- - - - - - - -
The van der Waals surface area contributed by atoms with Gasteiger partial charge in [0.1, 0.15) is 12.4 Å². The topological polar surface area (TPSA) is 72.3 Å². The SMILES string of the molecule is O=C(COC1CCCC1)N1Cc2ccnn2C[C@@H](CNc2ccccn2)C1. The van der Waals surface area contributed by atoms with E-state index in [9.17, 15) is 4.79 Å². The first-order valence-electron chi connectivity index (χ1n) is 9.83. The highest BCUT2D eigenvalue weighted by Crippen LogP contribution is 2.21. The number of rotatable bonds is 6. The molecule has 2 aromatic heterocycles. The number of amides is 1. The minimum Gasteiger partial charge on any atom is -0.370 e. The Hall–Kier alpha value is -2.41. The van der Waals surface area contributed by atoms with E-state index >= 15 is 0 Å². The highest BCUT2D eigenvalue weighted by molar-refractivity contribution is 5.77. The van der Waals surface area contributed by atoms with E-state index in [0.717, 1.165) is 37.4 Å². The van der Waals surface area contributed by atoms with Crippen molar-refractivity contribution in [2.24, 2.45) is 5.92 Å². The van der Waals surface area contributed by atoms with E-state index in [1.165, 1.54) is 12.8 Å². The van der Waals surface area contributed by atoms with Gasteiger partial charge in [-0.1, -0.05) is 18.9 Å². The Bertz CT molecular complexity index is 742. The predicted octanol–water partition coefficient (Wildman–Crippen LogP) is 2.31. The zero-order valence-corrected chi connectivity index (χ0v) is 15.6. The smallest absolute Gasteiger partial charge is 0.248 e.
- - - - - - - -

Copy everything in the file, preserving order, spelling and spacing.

The van der Waals surface area contributed by atoms with Gasteiger partial charge in [0.1, 0.15) is 12.4 Å². The topological polar surface area (TPSA) is 72.3 Å². The SMILES string of the molecule is O=C(COC1CCCC1)N1Cc2ccnn2C[C@@H](CNc2ccccn2)C1. The van der Waals surface area contributed by atoms with E-state index in [9.17, 15) is 4.79 Å². The first-order valence-electron chi connectivity index (χ1n) is 9.83. The highest BCUT2D eigenvalue weighted by Crippen LogP contribution is 2.21. The number of rotatable bonds is 6. The molecule has 2 aromatic heterocycles. The number of amides is 1. The minimum Gasteiger partial charge on any atom is -0.370 e. The Hall–Kier alpha value is -2.41. The van der Waals surface area contributed by atoms with E-state index >= 15 is 0 Å². The highest BCUT2D eigenvalue weighted by molar-refractivity contribution is 5.77. The van der Waals surface area contributed by atoms with E-state index in [0.717, 1.165) is 37.4 Å². The van der Waals surface area contributed by atoms with Crippen molar-refractivity contribution in [2.24, 2.45) is 5.92 Å². The van der Waals surface area contributed by atoms with E-state index in [1.165, 1.54) is 12.8 Å². The van der Waals surface area contributed by atoms with Gasteiger partial charge in [-0.1, -0.05) is 18.9 Å². The Bertz CT molecular complexity index is 742. The predicted octanol–water partition coefficient (Wildman–Crippen LogP) is 2.31. The zero-order valence-corrected chi connectivity index (χ0v) is 15.6. The smallest absolute Gasteiger partial charge is 0.248 e.